Start with soup
Soup can blunt your appetite. Researchers at Pennsylvania State University showed that women who began lunch with soup ate fewer calories at that meal. Soup is warm and fragrant. It takes time to eat and you feel you have been offered a substantial portion of food. All this adds up to satisfaction. Choose clear broths, noodle, vegetable or bean soups rather than bisques, creamed or cheese-topped options to keep satisfaction high and calories low.
Eat more fruits and vegetables, drink less juice
A study at Tufts University showed that people who ate a wide variety of fruits and vegetables were leaner. Sounds obvious, but this was the first time that researchers actually showed an association between dietary variety and body fat. Eating a wide variety of fruits and vegetables daily is a thin habit.
Though juices are healthy choices, they are more calorie dense and they don't offer the chewing satisfaction of the whole fruit or vegetable. While you are trying to lose weight it is wiser to chew than drink your fruit and vegetables.
Curb calories in a glass
According to researchers at Purdue University, liquid calories don't register the same feeling of fullness as solid food. Drinking one can of soda, which typically has about 120 calories, adds up to 12 extra pounds in a year. Coffee laced with cream, fruit smoothies, milkshakes, beer, mixed drinks, sweetened ice tea, and even good-for-you fruit juice can add more calories than you realize. While you are trying to lose weight stick with water, mineral water, seltzer, diet soda, and unsweetened tea.
Fill up on fiber
Foods high in fiber -- fruits, vegetables, whole grain cereals and bread, brown rice, whole wheat pasta, beans -- offer less calories coupled with the satisfaction of chewing. Regularly eating high fiber foods is a thin eating habit.
Single-servings can be slightly more expensive, but in the long run you'll save both calories and money. How many times did you open a large bag of chips to have just a few and before you knew it the bag was empty? With a 1-ounce bag of chips, you enjoy a favorite without sabotaging your weight loss goals. Single-serving pudding, ice cream, snack-sized yogurt and pretzels, candy bars, and mini bags of peanuts help you keep over indulging under control.
Small sizes = a smaller you
There are no exceptions -- order small sodas, movie theater popcorn, ice cream cones, fries -- even enjoy small to medium sized fresh fruits. Whenever you are tempted to order grande, super or jumbo, say to yourself -- Do I want to be grande (super or jumbo)?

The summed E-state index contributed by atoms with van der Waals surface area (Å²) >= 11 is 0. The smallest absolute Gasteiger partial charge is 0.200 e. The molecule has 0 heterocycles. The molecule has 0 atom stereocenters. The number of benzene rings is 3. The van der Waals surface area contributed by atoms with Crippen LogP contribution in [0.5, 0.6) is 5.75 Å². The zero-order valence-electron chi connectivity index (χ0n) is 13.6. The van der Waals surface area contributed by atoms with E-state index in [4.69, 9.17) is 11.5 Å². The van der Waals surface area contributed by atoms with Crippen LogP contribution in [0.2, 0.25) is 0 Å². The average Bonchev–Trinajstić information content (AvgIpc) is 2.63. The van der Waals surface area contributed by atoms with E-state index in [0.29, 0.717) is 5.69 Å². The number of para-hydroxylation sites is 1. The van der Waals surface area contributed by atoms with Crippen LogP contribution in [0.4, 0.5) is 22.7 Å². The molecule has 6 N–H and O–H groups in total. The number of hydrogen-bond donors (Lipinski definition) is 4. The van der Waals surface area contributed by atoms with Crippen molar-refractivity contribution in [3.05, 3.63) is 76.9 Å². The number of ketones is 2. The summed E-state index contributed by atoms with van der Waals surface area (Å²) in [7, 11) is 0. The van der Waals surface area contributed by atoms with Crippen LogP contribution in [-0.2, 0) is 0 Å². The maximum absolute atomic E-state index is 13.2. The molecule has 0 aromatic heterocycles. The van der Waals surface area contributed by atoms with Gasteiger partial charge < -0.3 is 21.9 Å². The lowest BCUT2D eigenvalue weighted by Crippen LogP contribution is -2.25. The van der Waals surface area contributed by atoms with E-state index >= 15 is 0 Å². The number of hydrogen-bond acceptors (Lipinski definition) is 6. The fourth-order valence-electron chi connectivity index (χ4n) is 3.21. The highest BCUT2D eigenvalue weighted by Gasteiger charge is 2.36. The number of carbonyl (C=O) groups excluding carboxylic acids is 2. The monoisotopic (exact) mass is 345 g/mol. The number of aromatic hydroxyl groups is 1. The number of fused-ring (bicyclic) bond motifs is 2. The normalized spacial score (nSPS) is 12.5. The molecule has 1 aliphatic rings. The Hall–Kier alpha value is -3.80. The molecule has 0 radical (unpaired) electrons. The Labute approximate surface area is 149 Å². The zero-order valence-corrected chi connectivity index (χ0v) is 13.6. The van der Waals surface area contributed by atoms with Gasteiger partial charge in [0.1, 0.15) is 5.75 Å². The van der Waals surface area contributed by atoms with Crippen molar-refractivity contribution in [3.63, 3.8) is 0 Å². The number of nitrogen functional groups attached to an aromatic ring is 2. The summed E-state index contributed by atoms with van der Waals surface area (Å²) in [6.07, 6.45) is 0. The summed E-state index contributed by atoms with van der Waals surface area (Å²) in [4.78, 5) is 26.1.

On the side, measure don't pour
Butter, sour cream, sauce, gravy, mayonnaise, salad dressing, syrup, cocktail sauce, tartar sauce, and ketchup can add calories quickly. Spoon out a small serving and put the container away. Try dipping your empty fork into the add-on before you take a forkful of food, rather than dunking the food in the dressing or sauce. Fork-first adds tastes but far fewer calories.
Chewing is satisfying
Foods that require a lot of chewing slows down eating and gives your brain time to recognize you have eaten and are satisfied. Try shredded wheat, raw fruits and vegetables, vegetable-packed soups, fresh cherries, grapes, watermelon, pomegranates, steamed artichokes, unbuttered popcorn, nuts in the shell, pretzels and unpeeled shrimp.
Go easy on calorie dense food
Foods high in fat and sugar pack in more calories bite for bite. Fats like butter, mayonnaise, salad dressing and sour cream can add on calories quickly but low fat, high-sugar foods are also high in calories. Meals loaded with fruits, vegetables, salads, and high-fiber breads and cereals help keep pounds off. Meals full of fried foods, cheese, candy, cake, cookies, and ice cream don't.
Enjoy foods naked
Undress your food and cut calories. Baked potato without sour cream, vegetables without cheese sauce, bread without butter, meat without gravy, hamburger without cheese, salad without dressing, ice cream without hot fudge, cake without icing -- over a lifetime of healthy eating, these simple dress-downs can help you lose or maintain your weight.
© NRH Nutrition Consultants, Inc.
Jo-Ann Heslin, MA, RD, CDN is a registered dietitian and the author of the nutrition counter series for Pocket Books with sales of more than 8.5 million books.
The Diabetes Counter, 5th Ed., 2014
The Fat and Cholesterol Counter, 2014
The Most Complete Food Counter, 3rd ed., 2013
The Calorie Counter, 6th Ed., 2013
The Complete Food Counter, 4th ed., 2012
The Protein Counter, 3rd Ed., 2011
The Ultimate Carbohydrate Counter, 3rd Ed., 2010
The Healthy Wholefoods Counter, 2008
Your Complete Food Counter App: http://itunes.apple.com/us/app/your-complete-food-counter/id444558777?mt=8
For more information on Jo-Ann and her books, go to: www.TheNutritionExperts.com.
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